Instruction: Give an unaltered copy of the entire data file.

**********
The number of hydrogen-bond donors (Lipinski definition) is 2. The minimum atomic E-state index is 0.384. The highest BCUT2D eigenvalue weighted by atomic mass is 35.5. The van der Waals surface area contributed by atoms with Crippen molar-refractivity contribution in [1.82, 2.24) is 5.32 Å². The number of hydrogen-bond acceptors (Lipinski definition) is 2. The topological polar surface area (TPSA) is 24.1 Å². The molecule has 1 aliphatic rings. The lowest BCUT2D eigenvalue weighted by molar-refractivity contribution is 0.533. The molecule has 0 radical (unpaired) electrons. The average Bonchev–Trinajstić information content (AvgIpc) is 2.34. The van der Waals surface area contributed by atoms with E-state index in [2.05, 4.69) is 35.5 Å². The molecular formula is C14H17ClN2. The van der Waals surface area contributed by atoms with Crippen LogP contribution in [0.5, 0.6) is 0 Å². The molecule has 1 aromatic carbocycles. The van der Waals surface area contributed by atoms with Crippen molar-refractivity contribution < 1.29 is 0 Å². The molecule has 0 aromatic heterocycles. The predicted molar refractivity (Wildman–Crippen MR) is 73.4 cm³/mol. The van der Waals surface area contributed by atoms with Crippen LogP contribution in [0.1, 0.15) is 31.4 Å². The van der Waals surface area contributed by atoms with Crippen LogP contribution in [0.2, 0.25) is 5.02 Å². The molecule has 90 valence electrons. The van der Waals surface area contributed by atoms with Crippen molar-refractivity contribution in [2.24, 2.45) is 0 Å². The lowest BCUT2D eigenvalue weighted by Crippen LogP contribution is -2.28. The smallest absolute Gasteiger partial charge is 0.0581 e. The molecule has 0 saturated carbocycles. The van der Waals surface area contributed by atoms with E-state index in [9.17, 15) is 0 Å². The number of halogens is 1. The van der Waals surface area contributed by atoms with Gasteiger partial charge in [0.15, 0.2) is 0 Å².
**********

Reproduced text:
The number of hydrogen-bond donors (Lipinski definition) is 2. The minimum atomic E-state index is 0.384. The highest BCUT2D eigenvalue weighted by atomic mass is 35.5. The van der Waals surface area contributed by atoms with Crippen molar-refractivity contribution in [1.82, 2.24) is 5.32 Å². The number of hydrogen-bond acceptors (Lipinski definition) is 2. The topological polar surface area (TPSA) is 24.1 Å². The molecule has 1 aliphatic rings. The lowest BCUT2D eigenvalue weighted by molar-refractivity contribution is 0.533. The molecule has 0 radical (unpaired) electrons. The average Bonchev–Trinajstić information content (AvgIpc) is 2.34. The van der Waals surface area contributed by atoms with E-state index in [2.05, 4.69) is 35.5 Å². The molecular formula is C14H17ClN2. The van der Waals surface area contributed by atoms with Crippen LogP contribution in [0.5, 0.6) is 0 Å². The molecule has 1 aromatic carbocycles. The van der Waals surface area contributed by atoms with Crippen molar-refractivity contribution < 1.29 is 0 Å². The molecule has 0 aromatic heterocycles. The predicted molar refractivity (Wildman–Crippen MR) is 73.4 cm³/mol. The van der Waals surface area contributed by atoms with Crippen LogP contribution in [0.1, 0.15) is 31.4 Å². The van der Waals surface area contributed by atoms with Crippen LogP contribution in [0.2, 0.25) is 5.02 Å². The molecule has 90 valence electrons. The van der Waals surface area contributed by atoms with Crippen molar-refractivity contribution in [2.24, 2.45) is 0 Å². The lowest BCUT2D eigenvalue weighted by Crippen LogP contribution is -2.28. The smallest absolute Gasteiger partial charge is 0.0581 e. The molecule has 0 saturated carbocycles. The van der Waals surface area contributed by atoms with E-state index in [9.17, 15) is 0 Å². The number of halogens is 1. The van der Waals surface area contributed by atoms with Gasteiger partial charge in [0.15, 0.2) is 0 Å².